The tankers recovered the 50 caliber machine guns from the planes that had been destroyed on the ground and got most of them to work. They propped up the wings of the damaged planes so they looked like the planes were operational hoping this would fool the Japanese to come over to destroy them. The next day when the Japanese fighters returned, the tankers shot two planes down. After this, the planes never returned. It was at this time every man was issued Springfield and Infield rifles. Some worked some didn’t so they cannibalized the rifles to get one good rifle from two bad ones.

The next morning the decision was made to move the battalion into a tree-covered area. Those men not assigned to a tank or half-track walked around Clark Field to view the damage. As they walked, they saw there were hundreds of dead. Some of the dead were pilots who had been caught asleep, because they had flown night missions, in their tents during the first attack. Others were pilots who had been killed attempting to get to their planes. The tanks were still at the southern end of the airfield when a second air raid took place on the 10th. This time the bombs fell among the tanks of the battalion at the southern end of the airfield wounding some men.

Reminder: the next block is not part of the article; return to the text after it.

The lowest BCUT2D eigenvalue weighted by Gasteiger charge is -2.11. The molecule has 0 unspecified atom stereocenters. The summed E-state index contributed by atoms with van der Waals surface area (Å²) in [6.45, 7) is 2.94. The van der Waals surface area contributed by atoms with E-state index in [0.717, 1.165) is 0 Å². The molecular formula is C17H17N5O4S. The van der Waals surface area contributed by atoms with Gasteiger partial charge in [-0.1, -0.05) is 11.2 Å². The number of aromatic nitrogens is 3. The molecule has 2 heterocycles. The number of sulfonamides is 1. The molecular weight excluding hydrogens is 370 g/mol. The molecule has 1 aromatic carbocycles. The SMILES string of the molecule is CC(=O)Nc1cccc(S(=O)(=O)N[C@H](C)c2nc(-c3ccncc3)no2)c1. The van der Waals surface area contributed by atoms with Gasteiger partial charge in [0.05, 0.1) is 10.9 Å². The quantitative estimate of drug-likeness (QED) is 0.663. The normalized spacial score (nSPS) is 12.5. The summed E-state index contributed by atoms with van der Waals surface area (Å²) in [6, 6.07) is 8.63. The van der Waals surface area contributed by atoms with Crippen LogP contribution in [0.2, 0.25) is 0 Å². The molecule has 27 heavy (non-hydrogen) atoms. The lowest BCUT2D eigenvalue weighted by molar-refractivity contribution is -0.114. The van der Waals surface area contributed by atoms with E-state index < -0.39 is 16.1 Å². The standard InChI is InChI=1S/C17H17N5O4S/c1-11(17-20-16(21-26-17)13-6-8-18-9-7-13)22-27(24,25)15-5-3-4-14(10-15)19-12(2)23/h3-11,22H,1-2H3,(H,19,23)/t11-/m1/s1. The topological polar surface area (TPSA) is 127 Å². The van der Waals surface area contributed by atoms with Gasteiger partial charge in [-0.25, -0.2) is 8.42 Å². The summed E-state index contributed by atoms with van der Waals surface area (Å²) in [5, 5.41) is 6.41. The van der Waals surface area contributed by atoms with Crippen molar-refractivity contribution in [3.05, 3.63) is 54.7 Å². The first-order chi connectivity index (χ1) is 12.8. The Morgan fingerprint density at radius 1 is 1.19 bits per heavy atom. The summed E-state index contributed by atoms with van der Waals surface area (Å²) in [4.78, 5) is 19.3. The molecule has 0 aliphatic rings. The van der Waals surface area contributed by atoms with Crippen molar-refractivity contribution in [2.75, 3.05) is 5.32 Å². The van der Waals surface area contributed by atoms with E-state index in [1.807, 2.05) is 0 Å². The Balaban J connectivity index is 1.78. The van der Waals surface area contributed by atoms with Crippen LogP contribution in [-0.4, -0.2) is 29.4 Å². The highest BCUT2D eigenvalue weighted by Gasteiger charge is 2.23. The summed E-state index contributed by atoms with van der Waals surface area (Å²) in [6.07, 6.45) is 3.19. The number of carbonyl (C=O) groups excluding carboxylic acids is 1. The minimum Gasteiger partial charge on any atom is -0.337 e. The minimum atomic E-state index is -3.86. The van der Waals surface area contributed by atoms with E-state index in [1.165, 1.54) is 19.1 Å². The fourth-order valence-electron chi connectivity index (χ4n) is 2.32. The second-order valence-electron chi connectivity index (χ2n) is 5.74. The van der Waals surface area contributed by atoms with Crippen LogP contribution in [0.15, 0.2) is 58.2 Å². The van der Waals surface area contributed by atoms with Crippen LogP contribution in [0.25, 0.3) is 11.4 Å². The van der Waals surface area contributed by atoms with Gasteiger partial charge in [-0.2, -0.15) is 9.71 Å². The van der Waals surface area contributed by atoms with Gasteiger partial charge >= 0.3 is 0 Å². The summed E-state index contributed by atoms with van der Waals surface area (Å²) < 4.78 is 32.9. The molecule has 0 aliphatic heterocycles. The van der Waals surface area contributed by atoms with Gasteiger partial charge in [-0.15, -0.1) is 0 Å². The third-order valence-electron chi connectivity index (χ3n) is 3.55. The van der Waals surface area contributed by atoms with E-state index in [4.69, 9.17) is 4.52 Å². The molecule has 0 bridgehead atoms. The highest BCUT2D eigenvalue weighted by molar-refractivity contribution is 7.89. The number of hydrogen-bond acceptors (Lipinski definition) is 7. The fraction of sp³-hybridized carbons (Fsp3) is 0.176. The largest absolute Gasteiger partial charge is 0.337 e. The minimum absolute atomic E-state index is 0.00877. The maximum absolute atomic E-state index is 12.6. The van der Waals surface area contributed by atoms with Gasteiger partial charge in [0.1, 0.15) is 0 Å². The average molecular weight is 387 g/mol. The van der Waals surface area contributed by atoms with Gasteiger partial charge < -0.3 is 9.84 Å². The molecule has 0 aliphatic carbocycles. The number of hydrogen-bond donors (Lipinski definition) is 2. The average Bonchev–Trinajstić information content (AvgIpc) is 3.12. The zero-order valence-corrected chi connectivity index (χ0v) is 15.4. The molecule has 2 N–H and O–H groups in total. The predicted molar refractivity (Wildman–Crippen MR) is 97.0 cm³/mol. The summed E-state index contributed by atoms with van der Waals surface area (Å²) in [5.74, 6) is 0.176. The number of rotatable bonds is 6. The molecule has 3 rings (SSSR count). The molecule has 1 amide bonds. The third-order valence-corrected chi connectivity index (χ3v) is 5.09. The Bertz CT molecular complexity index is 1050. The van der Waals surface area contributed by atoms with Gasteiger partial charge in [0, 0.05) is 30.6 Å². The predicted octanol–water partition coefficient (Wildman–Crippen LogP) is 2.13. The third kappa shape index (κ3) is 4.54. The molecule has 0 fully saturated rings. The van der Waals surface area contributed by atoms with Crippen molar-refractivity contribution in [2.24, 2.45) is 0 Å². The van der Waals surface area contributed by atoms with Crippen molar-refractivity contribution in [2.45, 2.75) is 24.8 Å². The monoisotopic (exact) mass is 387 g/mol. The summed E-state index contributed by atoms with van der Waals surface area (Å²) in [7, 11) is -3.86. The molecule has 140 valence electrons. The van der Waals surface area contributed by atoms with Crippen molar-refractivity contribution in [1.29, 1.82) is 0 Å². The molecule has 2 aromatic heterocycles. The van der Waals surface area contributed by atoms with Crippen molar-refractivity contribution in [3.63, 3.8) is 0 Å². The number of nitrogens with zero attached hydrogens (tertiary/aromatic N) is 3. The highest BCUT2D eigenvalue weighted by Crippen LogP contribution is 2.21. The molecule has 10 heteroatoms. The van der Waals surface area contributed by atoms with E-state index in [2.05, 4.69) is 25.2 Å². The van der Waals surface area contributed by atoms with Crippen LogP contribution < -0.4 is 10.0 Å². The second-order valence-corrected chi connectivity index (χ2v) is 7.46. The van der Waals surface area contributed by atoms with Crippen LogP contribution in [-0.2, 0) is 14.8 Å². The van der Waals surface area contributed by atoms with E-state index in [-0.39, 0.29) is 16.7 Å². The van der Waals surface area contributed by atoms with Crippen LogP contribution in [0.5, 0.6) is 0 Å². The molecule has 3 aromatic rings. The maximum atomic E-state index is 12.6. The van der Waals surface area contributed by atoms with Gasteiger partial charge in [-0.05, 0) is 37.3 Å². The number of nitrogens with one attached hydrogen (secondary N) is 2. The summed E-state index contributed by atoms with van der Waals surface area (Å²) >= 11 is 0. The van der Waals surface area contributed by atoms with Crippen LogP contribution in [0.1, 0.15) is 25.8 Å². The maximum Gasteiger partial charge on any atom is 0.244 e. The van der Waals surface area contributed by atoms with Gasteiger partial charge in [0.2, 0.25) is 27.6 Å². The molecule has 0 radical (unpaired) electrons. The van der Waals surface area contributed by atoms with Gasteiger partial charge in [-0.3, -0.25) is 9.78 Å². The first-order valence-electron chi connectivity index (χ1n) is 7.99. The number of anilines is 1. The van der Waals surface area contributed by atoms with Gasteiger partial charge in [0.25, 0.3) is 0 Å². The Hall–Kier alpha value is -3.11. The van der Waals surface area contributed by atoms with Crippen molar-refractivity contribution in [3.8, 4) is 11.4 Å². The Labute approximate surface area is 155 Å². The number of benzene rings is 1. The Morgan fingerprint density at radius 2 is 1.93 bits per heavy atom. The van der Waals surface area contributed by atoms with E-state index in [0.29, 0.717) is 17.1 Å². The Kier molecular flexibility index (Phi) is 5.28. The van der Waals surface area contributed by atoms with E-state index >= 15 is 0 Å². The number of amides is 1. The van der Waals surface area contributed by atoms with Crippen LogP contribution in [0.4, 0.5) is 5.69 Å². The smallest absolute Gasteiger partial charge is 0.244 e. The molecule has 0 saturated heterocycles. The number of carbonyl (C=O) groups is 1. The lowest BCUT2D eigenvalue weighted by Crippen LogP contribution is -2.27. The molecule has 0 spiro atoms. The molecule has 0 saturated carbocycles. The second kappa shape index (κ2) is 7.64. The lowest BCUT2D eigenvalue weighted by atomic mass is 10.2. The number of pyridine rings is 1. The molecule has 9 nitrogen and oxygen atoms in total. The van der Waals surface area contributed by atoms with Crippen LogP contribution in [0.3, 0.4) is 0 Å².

C Company was ordered to the area of Mount Arayat on December 9th. Reports had been received that the Japanese had landed paratroopers in the area. No paratroopers were found, but it was possible that the pilots of damaged Japanese planes may have jumped from them. That night, they heard bombers fly at 3:00 a.m. on their way to bomb Nichols Field. The battalion’s tanks were still bivouacked among the trees when a second air raid took place on the 10th. This time the bombs fell among the tanks of the battalion at the southern end of the airfield wounding some men.